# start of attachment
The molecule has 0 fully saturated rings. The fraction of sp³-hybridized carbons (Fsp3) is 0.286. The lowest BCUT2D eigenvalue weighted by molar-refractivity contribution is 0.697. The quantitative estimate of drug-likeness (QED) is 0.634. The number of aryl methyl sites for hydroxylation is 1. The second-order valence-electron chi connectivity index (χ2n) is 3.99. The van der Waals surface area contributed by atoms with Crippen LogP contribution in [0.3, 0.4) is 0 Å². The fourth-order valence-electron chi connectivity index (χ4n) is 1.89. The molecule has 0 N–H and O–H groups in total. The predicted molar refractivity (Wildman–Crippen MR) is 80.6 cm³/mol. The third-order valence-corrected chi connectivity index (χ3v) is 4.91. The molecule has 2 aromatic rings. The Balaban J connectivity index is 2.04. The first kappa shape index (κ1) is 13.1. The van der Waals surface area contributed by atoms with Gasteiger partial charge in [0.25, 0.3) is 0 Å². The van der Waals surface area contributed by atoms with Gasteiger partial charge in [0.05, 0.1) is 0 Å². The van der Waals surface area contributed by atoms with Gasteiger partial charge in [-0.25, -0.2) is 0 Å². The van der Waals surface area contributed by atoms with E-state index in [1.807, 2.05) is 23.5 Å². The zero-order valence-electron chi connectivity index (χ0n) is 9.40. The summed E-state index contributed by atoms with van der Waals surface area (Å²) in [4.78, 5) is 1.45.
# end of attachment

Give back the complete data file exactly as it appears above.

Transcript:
The molecule has 0 fully saturated rings. The fraction of sp³-hybridized carbons (Fsp3) is 0.286. The lowest BCUT2D eigenvalue weighted by molar-refractivity contribution is 0.697. The quantitative estimate of drug-likeness (QED) is 0.634. The number of aryl methyl sites for hydroxylation is 1. The second-order valence-electron chi connectivity index (χ2n) is 3.99. The van der Waals surface area contributed by atoms with Crippen LogP contribution in [0.3, 0.4) is 0 Å². The fourth-order valence-electron chi connectivity index (χ4n) is 1.89. The molecule has 0 N–H and O–H groups in total. The predicted molar refractivity (Wildman–Crippen MR) is 80.6 cm³/mol. The third-order valence-corrected chi connectivity index (χ3v) is 4.91. The molecule has 2 aromatic rings. The Balaban J connectivity index is 2.04. The first kappa shape index (κ1) is 13.1. The van der Waals surface area contributed by atoms with Gasteiger partial charge in [0.25, 0.3) is 0 Å². The van der Waals surface area contributed by atoms with Gasteiger partial charge in [0.05, 0.1) is 0 Å². The van der Waals surface area contributed by atoms with Gasteiger partial charge in [-0.25, -0.2) is 0 Å². The van der Waals surface area contributed by atoms with E-state index in [1.807, 2.05) is 23.5 Å². The zero-order valence-electron chi connectivity index (χ0n) is 9.40. The summed E-state index contributed by atoms with van der Waals surface area (Å²) in [4.78, 5) is 1.45.